Innovation in buyer-supplier relationships : an international study of the wood industry
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- Master's theses (HH)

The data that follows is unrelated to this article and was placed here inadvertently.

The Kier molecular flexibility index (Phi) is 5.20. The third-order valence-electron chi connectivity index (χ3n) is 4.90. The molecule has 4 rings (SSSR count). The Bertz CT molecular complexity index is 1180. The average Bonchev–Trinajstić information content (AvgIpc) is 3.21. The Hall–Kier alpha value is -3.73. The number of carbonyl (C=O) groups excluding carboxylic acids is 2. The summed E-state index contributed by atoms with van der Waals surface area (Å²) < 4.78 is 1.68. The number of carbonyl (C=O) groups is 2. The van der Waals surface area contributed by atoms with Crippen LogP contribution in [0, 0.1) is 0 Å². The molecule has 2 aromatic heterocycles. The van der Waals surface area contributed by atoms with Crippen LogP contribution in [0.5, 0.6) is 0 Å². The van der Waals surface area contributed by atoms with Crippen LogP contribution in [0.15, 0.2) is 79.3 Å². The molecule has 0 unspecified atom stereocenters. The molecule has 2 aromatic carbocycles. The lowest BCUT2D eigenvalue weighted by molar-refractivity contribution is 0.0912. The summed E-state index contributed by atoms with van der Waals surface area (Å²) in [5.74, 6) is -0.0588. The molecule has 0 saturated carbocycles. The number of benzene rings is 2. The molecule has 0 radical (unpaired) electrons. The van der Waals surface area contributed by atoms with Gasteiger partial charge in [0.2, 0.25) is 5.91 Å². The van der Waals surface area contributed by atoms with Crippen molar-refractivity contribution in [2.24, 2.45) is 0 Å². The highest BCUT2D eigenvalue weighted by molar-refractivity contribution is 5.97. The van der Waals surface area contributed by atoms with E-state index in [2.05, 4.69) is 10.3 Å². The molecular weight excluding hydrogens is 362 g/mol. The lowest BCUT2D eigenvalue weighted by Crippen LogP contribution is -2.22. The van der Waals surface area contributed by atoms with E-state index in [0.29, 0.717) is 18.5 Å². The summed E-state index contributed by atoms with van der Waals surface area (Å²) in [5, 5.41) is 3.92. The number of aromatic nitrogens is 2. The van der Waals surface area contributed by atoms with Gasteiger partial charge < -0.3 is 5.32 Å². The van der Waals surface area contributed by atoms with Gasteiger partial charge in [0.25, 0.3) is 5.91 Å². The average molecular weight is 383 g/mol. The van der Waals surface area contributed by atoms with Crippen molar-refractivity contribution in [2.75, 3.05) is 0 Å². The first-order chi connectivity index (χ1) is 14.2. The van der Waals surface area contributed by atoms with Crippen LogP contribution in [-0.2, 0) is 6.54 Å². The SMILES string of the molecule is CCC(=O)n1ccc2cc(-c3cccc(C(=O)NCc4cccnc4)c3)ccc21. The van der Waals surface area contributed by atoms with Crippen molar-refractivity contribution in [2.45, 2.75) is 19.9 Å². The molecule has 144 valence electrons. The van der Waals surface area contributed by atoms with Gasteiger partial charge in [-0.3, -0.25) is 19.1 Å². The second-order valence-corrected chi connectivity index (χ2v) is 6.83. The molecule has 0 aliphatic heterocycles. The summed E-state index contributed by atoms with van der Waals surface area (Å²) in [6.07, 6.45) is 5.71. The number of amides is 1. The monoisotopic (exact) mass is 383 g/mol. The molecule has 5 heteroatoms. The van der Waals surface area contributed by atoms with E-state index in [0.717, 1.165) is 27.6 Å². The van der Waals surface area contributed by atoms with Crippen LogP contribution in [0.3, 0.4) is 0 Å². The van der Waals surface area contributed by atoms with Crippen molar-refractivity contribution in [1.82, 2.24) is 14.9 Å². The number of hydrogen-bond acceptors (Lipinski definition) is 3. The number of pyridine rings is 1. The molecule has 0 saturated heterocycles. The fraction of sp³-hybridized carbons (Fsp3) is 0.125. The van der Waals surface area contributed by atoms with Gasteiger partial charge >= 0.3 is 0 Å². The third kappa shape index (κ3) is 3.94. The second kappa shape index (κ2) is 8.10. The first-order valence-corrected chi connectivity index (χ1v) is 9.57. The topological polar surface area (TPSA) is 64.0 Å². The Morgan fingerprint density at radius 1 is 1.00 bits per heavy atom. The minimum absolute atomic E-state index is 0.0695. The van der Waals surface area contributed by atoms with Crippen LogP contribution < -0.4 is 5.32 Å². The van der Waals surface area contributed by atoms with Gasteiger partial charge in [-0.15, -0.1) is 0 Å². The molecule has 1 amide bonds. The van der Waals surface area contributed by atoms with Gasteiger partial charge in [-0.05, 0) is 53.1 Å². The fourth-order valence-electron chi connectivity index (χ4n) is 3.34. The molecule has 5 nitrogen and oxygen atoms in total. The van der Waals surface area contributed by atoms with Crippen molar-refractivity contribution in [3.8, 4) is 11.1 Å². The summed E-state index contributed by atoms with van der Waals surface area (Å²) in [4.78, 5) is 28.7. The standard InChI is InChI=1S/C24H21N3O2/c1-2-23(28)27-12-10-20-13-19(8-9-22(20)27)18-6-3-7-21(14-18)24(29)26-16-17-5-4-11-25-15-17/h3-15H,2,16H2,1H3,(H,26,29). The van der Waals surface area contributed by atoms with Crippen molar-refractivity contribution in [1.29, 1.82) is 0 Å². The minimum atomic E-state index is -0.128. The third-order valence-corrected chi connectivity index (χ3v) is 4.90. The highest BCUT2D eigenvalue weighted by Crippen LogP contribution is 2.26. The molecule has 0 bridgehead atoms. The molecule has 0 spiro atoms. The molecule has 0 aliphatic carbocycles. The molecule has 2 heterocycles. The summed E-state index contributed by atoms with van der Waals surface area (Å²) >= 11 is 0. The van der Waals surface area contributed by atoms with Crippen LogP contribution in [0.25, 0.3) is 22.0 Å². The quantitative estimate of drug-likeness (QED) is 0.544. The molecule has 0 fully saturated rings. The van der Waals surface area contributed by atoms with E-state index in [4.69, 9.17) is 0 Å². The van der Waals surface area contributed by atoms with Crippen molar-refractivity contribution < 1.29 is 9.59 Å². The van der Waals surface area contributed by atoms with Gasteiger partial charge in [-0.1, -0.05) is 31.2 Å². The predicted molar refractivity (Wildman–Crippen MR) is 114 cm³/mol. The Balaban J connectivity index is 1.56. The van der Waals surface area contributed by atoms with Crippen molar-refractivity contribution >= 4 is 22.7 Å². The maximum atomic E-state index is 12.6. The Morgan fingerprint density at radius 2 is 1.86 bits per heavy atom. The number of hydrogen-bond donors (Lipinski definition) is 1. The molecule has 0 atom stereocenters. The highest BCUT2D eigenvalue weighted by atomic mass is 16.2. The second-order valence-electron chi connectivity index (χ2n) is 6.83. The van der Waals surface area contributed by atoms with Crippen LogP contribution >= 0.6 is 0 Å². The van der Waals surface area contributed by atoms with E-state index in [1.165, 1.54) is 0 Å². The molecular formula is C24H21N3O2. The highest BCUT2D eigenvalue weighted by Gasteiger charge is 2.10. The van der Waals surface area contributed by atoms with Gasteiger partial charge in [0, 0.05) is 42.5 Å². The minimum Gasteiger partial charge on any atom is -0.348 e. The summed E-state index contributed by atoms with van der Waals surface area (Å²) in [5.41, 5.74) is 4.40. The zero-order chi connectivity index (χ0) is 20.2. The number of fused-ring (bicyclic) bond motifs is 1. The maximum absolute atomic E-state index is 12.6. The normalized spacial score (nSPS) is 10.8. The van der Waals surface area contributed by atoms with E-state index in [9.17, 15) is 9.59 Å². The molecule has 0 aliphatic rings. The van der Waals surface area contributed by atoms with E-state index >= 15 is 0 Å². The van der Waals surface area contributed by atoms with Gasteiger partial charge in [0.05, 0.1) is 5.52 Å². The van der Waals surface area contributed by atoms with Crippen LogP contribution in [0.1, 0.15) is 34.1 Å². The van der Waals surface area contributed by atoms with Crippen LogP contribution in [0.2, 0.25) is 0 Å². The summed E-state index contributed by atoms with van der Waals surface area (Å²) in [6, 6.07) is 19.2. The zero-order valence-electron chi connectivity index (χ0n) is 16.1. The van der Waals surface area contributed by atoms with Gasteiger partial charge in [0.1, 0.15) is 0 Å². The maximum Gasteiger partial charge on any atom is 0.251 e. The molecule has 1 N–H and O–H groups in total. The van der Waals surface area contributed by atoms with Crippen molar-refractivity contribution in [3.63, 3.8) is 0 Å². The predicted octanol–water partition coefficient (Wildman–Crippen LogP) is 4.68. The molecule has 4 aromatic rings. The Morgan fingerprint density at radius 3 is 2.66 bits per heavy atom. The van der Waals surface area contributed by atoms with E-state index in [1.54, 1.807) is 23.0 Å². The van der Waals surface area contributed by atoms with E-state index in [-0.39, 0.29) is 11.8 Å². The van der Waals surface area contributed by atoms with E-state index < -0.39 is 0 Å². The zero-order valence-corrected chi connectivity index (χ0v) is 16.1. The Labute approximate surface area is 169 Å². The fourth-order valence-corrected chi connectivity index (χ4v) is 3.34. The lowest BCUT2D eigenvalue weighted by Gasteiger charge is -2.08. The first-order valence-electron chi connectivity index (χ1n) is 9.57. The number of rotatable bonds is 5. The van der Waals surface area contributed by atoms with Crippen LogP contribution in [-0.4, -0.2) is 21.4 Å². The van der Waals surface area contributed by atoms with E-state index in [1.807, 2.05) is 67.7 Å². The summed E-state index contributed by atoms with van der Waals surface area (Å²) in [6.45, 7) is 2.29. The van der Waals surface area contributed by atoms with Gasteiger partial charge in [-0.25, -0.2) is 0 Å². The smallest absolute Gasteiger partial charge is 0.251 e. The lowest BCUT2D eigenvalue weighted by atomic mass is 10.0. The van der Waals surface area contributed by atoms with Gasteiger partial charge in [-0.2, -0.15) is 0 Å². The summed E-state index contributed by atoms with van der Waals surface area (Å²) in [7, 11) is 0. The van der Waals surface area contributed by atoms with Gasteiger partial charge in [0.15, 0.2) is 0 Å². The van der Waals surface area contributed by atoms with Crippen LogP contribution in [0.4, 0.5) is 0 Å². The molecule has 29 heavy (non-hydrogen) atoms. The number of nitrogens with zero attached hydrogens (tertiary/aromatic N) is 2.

Abstract This thesis is an international study of wood impregnation and fire protection in the wood industry and is the first of a series of research articles related to this topic. The aim of the thesis is to close the gap in the literature regarding the nature of buyer-supplier relationships in the wood impregnation industry and how these relationships affect product and process innovation. This thesis is based on data collected from the USA, Central Europe, and Scandinavia, with a focus on the chemical supplier side of these relationships. Data were collected through semi-structured interviews of 14 managers in predefined roles. The sample frame of three supplier companies was selected with the help of industry experts based on set criteria. Customers of each supplier were chosen based on snowballing methods through dialogs with the chemical suppliers. The results of this research demonstrate that both the suppliers and customers view these relationships as beneficial. Managers noted that the industry has been rather conservative and focused on research and development (R&D) for a long time. However, over the past several years, the wood industry has shifted toward more market-driven innovation. This study’s findings indicate that buyer-chemical supplier relationships in the wood industry are often informal and based on handshake agreements instead of formal contracts. The level of formality depends on the duration of the relationship and the level at which the two organizations interact with each other. The findings also indicate that the main aim of both parties is to create a long-term relationship. Findings from Scandinavia, Central Europe, and the USA indicate that customers affect innovation by providing suppliers with market intelligence about end-user needs for product and process innovation. A small portion of customers in the wood industry focus on performing innovation on their own, and they mainly conduct process innovation. Chemical suppliers are the main drivers of product innovation in their relationships with the wood industry, but these suppliers depend on selected customers to test new product innovations in the customers’ full-scale facilities. The key findings of this thesis have managerial implications and suggest topics for further research.